*Put up to 1,000 new school resource officers and school counselors on the job: The Administration is proposing a new Comprehensive School Safety program, which will help school districts hire staff and make other critical investments in school safety. The program will give $150 million to school districts and law enforcement agencies to hire school resource officers, school psychologists, social workers, and counselors. The Department of Justice will also develop a model for using school resource officers, including best practices on age-appropriate methods for working with students.
*Invest in other strategies to make our schools safer: School districts could also use these Comprehensive School Safety Grants to purchase school safety equipment; develop and update public safety plans; conduct threat assessments; and train “crisis intervention teams” of law enforcement officers to work with the mental health community to respond to and assist students in crisis. And the General Services Administration will use its purchasing power to help schools buy safety equipment affordably.
ENSURE EVERY SCHOOL HAS A COMPREHENSIVE EMERGENCY MANAGEMENT PLAN: In the unthinkable event of another school shooting, it is essential that schools have in place effective and reliable plans to respond. A 2010 survey found that while 84 percent of public schools had a written response plan in the event of a shooting, only 52 percent had drilled their students on the plan in the past year. We must ensure that every school has a high-quality plan in place and that students and staff are prepared to follow it.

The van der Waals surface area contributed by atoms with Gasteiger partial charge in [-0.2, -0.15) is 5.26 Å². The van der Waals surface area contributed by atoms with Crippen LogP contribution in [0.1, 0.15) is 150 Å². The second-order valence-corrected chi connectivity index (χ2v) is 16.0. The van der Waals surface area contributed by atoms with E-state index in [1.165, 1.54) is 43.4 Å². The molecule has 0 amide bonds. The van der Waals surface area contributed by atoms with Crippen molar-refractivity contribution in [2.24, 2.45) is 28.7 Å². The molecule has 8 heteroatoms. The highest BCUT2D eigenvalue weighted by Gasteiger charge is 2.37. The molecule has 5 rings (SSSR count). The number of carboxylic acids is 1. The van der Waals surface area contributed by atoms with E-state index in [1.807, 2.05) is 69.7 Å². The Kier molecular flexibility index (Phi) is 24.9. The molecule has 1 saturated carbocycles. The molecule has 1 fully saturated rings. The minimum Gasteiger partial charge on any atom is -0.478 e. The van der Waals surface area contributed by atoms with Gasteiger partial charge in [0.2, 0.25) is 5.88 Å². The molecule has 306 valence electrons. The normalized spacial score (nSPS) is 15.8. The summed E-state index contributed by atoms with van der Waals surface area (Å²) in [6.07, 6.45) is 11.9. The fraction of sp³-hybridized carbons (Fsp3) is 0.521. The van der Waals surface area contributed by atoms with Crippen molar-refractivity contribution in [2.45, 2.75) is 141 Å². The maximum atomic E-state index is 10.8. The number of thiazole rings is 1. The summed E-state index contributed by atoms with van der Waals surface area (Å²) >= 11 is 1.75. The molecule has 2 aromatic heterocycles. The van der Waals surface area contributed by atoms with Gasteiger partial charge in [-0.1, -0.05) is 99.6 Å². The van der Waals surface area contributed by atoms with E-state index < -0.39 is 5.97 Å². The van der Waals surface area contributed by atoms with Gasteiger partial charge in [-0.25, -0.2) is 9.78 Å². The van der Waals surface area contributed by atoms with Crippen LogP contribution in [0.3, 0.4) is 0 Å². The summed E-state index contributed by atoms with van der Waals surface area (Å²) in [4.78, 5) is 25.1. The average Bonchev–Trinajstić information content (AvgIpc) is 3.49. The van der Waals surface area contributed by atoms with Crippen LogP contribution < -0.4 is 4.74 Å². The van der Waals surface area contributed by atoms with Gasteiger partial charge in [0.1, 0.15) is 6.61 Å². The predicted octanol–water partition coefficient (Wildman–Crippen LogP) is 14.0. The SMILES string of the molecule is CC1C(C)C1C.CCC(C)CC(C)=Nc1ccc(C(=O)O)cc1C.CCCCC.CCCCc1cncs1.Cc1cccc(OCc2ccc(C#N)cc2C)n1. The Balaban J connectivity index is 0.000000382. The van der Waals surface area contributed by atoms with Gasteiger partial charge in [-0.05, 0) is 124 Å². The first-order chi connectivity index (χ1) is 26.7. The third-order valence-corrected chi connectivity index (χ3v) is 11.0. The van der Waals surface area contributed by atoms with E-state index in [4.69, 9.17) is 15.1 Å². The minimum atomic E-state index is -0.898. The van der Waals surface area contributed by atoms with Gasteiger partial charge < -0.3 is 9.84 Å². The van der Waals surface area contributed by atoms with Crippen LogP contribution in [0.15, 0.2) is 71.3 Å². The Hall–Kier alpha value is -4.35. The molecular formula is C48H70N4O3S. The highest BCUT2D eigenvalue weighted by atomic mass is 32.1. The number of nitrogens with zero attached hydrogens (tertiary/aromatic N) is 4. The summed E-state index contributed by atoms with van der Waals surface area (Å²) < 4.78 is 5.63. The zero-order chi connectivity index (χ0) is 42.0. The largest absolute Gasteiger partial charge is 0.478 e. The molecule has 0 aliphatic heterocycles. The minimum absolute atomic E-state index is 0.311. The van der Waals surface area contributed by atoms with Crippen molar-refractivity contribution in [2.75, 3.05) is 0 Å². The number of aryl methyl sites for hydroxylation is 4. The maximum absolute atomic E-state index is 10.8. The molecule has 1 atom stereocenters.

*Give schools and other institutions a model for how to develop and implement reliable plans: The Departments of Education, Justice, Health and Human Services, and Homeland Security will release–by May 2013–a set of model, high-quality emergency management plans for schools, houses of worship, and institutions of higher education, along with best practices for developing these plans and training students and staff to follow them. In addition, the Department of Homeland Security, in coordination with the Department of Justice, will assist interested schools, houses of worship, and institutions of higher education in completing their own security assessments.